Skateboards, Polaroid cameras, meatball subs and a broken hand, this story has it all. Let me start from the beginning. Since Munson showed up a few months ago from Florida, the entire gang has been talking about learning to skateboard. Why? Well, why not? We all had Skateboards, some of us were more skilled than others (Emily and I had about as much experience skating as we do hunting whales).
Fast forward a few weeks and there are nine skateboards floating around the office. Yanne and I had previously gotten a little carried away at a silent auction and, well, we bought a few skate decks. Yanne, always with the most fun ideas, said "Hey, lets ride our boards to lunch". It was a beautiful Friday up here in Sun Valley, Idaho, and we like to take advantage of the warm weather while we still can. The target was an easy, slightly uphill destination about two miles away on a smooth bike path. Easy enough.
The first part of our trip was pretty mild. Nobody got hurt, it was slow, and Emily was wearing a ski helmet. We arrived at lunch, talked about weird dreams over beer (or apple juice in Emily's case). I may have exaggerated on the meatball subs, I just really wanted to order two like I was in the movie Point Break.
Heading back to Violent Little HQ from the restaurant is a nice, gentle downhill, with one slightly steeper section at the beginning. I'd recently quadrupled the amount of time I'd spent on a skateboard so I thought "Shit, I got this". I hopped on and quickly discovered what loose trucks and speed wobbles are all about. I ditched it and rolled a few times before coming to rest in some sage brush. My hands suddenly looked like raw hamburger, but other than my ego nothing was too badly damaged.
We got that one crash out of the way, so it was just time to cruise the easy section. We were getting our legs under us, learning to carve, having fun. Cars passing by were looking at us, probably jealous that they don't have as much fun as we do. I was admiring the ski hill in the distance when all of a sudden I discovered a skateboarder's worst enemy...a pebble. This time I wasn't as fortunate and planted all my weight into my hands. If my hands looked like hamburger before, they just looked like unprocessed meat now. I brushed it off, Munson and I posed for Polaroid photos, and everyone driving by laughed at me (I ain't even mad). Once we got back to the shop, I knew I'd fractured my hand. It's not the first time I've done it, so I already knew what was up. I cleaned the wounds with some Dr. Little's Aids Cure, did the sensible thing and spent the next few hours with a cold beer in my hand.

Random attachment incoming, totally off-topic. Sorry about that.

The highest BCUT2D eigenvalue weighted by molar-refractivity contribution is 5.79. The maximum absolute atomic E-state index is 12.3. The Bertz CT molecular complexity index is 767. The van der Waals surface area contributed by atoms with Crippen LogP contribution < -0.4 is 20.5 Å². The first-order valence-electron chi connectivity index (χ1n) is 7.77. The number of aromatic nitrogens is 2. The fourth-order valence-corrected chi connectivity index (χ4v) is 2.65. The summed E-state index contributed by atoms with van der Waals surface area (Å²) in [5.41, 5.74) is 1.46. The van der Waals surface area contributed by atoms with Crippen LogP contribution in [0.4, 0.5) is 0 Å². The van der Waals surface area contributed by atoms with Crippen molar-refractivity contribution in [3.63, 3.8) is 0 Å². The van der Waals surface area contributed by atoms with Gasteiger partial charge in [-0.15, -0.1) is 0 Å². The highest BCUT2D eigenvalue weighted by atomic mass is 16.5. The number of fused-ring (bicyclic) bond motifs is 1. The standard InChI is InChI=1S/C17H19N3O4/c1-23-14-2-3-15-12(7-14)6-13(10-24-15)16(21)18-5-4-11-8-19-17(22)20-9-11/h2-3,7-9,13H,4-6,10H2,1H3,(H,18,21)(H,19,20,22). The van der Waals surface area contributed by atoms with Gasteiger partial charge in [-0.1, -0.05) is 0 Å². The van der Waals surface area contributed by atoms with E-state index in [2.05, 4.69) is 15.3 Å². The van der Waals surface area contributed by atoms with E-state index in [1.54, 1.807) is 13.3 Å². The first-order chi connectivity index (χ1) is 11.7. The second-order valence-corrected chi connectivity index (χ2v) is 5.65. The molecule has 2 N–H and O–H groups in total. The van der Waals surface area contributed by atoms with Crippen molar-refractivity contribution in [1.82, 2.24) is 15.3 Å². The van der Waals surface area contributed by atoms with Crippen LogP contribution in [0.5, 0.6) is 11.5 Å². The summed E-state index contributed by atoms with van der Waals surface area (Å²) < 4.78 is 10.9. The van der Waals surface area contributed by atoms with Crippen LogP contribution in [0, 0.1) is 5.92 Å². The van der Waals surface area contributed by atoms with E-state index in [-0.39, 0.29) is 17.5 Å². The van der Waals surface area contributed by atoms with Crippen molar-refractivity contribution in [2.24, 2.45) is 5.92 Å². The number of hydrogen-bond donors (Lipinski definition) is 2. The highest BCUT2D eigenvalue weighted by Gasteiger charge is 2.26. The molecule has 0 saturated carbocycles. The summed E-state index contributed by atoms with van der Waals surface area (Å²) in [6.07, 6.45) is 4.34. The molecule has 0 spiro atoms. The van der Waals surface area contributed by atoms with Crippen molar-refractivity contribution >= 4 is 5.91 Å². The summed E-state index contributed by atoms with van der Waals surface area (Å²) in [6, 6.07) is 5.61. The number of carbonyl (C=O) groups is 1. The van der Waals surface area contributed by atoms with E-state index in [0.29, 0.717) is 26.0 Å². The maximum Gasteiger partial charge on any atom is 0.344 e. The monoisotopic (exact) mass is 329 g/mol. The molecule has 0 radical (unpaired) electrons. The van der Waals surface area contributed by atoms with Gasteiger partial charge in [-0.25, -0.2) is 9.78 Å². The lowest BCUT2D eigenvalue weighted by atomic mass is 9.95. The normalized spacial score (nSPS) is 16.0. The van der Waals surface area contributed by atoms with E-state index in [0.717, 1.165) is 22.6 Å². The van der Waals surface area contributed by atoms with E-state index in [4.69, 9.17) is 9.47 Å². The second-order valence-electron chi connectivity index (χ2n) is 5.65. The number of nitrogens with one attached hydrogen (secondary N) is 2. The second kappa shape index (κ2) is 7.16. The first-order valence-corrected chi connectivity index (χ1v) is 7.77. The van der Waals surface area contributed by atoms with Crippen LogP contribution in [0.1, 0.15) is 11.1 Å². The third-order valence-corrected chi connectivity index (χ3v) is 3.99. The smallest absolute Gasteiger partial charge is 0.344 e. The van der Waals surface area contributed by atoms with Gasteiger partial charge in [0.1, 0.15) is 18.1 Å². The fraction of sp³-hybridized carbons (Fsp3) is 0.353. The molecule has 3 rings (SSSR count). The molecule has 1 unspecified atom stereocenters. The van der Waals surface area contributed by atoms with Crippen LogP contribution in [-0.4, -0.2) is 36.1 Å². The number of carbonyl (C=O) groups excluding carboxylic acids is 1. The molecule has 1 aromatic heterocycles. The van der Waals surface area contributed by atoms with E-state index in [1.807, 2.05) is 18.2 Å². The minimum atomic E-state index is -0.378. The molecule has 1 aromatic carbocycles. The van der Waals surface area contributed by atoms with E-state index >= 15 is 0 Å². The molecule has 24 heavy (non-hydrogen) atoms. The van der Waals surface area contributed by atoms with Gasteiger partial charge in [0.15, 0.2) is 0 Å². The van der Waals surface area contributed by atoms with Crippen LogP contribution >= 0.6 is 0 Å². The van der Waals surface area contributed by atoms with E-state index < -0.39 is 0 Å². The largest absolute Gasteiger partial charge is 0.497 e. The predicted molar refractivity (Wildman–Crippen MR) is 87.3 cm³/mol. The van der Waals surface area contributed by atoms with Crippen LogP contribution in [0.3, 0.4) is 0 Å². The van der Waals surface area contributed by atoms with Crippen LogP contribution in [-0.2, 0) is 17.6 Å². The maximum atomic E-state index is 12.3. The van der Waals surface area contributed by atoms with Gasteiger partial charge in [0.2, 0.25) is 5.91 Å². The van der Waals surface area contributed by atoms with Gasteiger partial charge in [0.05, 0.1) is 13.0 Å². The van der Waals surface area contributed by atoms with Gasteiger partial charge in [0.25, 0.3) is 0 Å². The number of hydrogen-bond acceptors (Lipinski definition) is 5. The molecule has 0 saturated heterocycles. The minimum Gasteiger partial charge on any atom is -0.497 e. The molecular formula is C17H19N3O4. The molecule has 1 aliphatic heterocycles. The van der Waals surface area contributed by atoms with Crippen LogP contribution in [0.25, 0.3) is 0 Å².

Safety is key.
Thanks for reading,
Friendtime Friday was something I came up with before I left the Teams. Life gets busy and everyone has shit going on, so it was important to me that we all get together at least once a week and do something as a group. That's how lasting friendships are created, and now I have lots of great stories. Like the one I'm about to share with you.
The other day, Nate, Emily and I decided to attend the Lord Huron concert here in town. Yanne didn't come, as he had a meeting with Paul Allen or something. We made sure he was there in spirit. We drink, we sing, we laugh and drink some more. You’d be pretty surprised about how much vodka Emily can put away.
Some beers and a few flasks later, the drunk hunger starts to set in and that’s when Emily saw someone with pizza. She decided that she NEEDED pizza. Nate and I witnessed her transformation into this pizza craved gremlin. She searched for pizza on the concert grounds and found nothing, so she began to call all the pizza places in town. It’s a small mountain town, so there’s like three options. When one finally said that they would deliver to the concert venue, the order began to be placed and our excitement grew. Here's some of that conversation:
Emily: "Could we please get ranch and marinara sauce on the side?”
Operator: “Okay, sure. Small ranch and marinara on the side.”
Emily: “Like...enough for three people.”
Operator: “Of course.”
Emily: “So like a lot please."
Emily is the only one here that really eats her pizza with ranch, so you can imagine her excitement when they showed up with three half pint containers each of ranch and marinara. As a matter of fact, she was so excited when they called upon their arrival to the venue, she ran barefoot to get the pizza. Check out the photo below of her holding the pizza and see the joy on her hungry little face.
All in all, it was an amazing time hanging out with those two. We each have different personalities (as you see in the photo) and bring different energy into the shop and I hope you enjoy the shit we do as much as we enjoy doing it. We are all grateful and happy that life has led us here, to the creation of this Violent Little Family.
Stick around...you won’t believe what’s coming next. Or you will, because we're full of empty promises.